Hitting the Highlights
I finally got a picture of a male ruby-throated hummingbird where the throat showed red instead of black!
The camera really wanted to focus on those leaves behind him. This is the best of the lot.
In order to get decent hummingbird pictures, my camera (it's a Fuji FinePix S700) has a little "top 3" button that lets me snap three pictures in a row as fast as it can.
A hummingbird moves a lot in that short space of time. In this one the female is nectaring at catnip flowers. I really let the catnip grow this year after I saw how much the hummingbirds liked it last year.
Sometimes the speed of the top 3 button catches something I didn't expect.
When I pressed the button, the female rubythroat was just sitting on the dead rose cane. In the time I took to push the button down and capture the image, she took off. Here she is in the act of lifting her wings to fly.
Look how narrow her wings are, and how she fluffed all her feathers just at that instant.
I've knitted just over three-quarters of this ball of Valdani pearl cotton so far, and in a couple of rows will start ribbing.
In the background, a back issue of Knights of the Dinner Table from Kenzer and Company, as a bridge to answering a question.
I got an email asking, "What do you do with such little bags?"
I like to put sparkly dice in them.
Mostly from Chessex, but at least one from Crystal Caste, makers of Crystal Dice™.
Crystal Caste is how they really spell it. I often mistype and mispronounce it "Crystal Castle". My tongue and my fingers just want there to be a second "L" in there.
In the old days I liked matched sets. These days I like a little variety. There is even one in there in black, white and pink, like blackjack candy, the soft licorice taffy I used to rot my teeth with as a kid.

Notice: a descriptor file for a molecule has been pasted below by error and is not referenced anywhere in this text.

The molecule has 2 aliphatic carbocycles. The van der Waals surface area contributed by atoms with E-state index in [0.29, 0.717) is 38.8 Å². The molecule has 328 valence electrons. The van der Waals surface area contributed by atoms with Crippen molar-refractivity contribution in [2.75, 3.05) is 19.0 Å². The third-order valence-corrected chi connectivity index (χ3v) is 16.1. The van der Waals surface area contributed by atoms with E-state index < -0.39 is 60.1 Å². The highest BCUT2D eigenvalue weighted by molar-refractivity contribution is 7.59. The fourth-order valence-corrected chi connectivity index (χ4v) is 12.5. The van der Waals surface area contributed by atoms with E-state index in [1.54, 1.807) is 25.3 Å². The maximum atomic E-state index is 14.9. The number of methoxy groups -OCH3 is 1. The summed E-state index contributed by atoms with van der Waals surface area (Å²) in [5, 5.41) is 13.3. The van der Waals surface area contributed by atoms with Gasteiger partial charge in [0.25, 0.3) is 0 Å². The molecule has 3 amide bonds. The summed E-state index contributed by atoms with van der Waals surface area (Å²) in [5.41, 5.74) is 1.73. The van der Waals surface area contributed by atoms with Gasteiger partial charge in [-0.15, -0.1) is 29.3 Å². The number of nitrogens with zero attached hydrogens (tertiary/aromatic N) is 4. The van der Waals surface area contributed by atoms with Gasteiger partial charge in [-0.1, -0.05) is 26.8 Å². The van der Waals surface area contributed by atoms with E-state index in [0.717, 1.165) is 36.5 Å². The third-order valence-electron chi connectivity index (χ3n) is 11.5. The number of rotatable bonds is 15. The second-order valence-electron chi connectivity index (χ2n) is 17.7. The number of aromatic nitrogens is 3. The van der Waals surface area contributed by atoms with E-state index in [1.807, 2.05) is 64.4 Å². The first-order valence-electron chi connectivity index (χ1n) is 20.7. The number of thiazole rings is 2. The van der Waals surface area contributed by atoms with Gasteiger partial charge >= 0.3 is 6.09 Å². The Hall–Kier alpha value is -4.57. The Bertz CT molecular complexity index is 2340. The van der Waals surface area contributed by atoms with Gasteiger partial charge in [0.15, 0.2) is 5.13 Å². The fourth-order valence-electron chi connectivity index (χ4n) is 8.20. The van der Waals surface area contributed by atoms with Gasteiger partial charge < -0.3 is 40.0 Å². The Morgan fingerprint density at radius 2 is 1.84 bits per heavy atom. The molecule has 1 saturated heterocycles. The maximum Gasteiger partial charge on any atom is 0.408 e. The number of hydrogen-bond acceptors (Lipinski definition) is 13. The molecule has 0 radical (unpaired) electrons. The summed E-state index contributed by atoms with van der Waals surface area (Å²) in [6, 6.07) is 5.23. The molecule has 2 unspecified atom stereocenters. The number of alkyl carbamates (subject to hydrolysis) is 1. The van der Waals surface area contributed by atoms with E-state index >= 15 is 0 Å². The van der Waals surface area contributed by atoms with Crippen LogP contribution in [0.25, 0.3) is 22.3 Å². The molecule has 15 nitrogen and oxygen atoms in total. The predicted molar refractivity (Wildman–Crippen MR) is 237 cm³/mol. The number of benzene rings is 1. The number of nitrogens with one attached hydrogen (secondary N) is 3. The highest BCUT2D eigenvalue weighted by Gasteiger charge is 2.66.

He was not a fiber guy at all, mostly a city person who had moved out to the country and promptly bought geese, chickens, and sheep and dived into what you might call the whole country experience.
(Since then he's sold both farm and sheep, so no more where those came from.)
Anyway, I took them up to my spinner-mom to see what she thought of them, and she helped me wash a couple and get some of the copious vegetable matter out. To repeat: not a fiber guy, not caring for these sheep to protect the fleece at all.
I left her with most of the fleece, but she sent me home with some washed locks of the brown and black.
I've been avoiding learning to spin, on the principle that I only have two hands and there are only so many hours in the day. But that scoured fleece was sitting there, sitting there . . .
Every so often I'd check it to make sure nothing bad (read: insect life) was happening to it. Then I searched out how to make a CD spindle for a friend. And oh look! made one, just to, erm, make sure the instructions worked.
[rolls eyes at self] And of course the next thing I knew I was washing out the slicker brushes and playing with fleece and trying the spindle out to make sure it worked.
And knitting my lightly-spun singles up to make sure the yarn worked.
That's the light brown (moorit?), black, and the two mixed together. The Michigan Fiber Festival is in about a month. Will I be able to walk by all that roving and all those spindles? Watch this space.